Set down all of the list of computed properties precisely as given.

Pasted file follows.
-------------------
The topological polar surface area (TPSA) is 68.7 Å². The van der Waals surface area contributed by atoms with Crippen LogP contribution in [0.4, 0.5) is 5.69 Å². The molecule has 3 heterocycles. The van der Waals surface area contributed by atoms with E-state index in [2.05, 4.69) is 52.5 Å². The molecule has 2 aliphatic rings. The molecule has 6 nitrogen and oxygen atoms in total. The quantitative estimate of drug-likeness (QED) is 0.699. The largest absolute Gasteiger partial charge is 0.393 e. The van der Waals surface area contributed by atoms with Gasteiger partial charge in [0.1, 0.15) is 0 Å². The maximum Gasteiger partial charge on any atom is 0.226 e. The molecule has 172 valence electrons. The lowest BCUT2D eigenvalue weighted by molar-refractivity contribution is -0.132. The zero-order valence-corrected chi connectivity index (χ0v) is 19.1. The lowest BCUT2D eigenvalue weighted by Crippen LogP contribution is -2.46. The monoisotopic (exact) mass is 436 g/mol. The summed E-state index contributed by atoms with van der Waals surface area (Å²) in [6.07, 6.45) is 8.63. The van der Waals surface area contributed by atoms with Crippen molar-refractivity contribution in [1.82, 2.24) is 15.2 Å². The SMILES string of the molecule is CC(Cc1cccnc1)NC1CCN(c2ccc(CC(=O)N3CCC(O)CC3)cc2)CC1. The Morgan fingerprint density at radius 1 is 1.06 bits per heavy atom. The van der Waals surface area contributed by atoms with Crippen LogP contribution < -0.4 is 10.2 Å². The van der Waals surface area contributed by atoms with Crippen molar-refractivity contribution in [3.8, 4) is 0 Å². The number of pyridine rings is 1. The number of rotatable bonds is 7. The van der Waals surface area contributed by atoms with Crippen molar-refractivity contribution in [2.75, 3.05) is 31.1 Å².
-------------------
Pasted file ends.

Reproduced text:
The topological polar surface area (TPSA) is 68.7 Å². The van der Waals surface area contributed by atoms with Crippen LogP contribution in [0.4, 0.5) is 5.69 Å². The molecule has 3 heterocycles. The van der Waals surface area contributed by atoms with E-state index in [2.05, 4.69) is 52.5 Å². The molecule has 2 aliphatic rings. The molecule has 6 nitrogen and oxygen atoms in total. The quantitative estimate of drug-likeness (QED) is 0.699. The largest absolute Gasteiger partial charge is 0.393 e. The van der Waals surface area contributed by atoms with Gasteiger partial charge in [0.1, 0.15) is 0 Å². The maximum Gasteiger partial charge on any atom is 0.226 e. The molecule has 172 valence electrons. The lowest BCUT2D eigenvalue weighted by molar-refractivity contribution is -0.132. The zero-order valence-corrected chi connectivity index (χ0v) is 19.1. The lowest BCUT2D eigenvalue weighted by Crippen LogP contribution is -2.46. The monoisotopic (exact) mass is 436 g/mol. The summed E-state index contributed by atoms with van der Waals surface area (Å²) in [6.07, 6.45) is 8.63. The van der Waals surface area contributed by atoms with Crippen molar-refractivity contribution in [1.82, 2.24) is 15.2 Å². The SMILES string of the molecule is CC(Cc1cccnc1)NC1CCN(c2ccc(CC(=O)N3CCC(O)CC3)cc2)CC1. The Morgan fingerprint density at radius 1 is 1.06 bits per heavy atom. The van der Waals surface area contributed by atoms with Crippen LogP contribution < -0.4 is 10.2 Å². The van der Waals surface area contributed by atoms with Crippen molar-refractivity contribution in [3.8, 4) is 0 Å². The number of pyridine rings is 1. The number of rotatable bonds is 7. The van der Waals surface area contributed by atoms with Crippen molar-refractivity contribution in [2.75, 3.05) is 31.1 Å².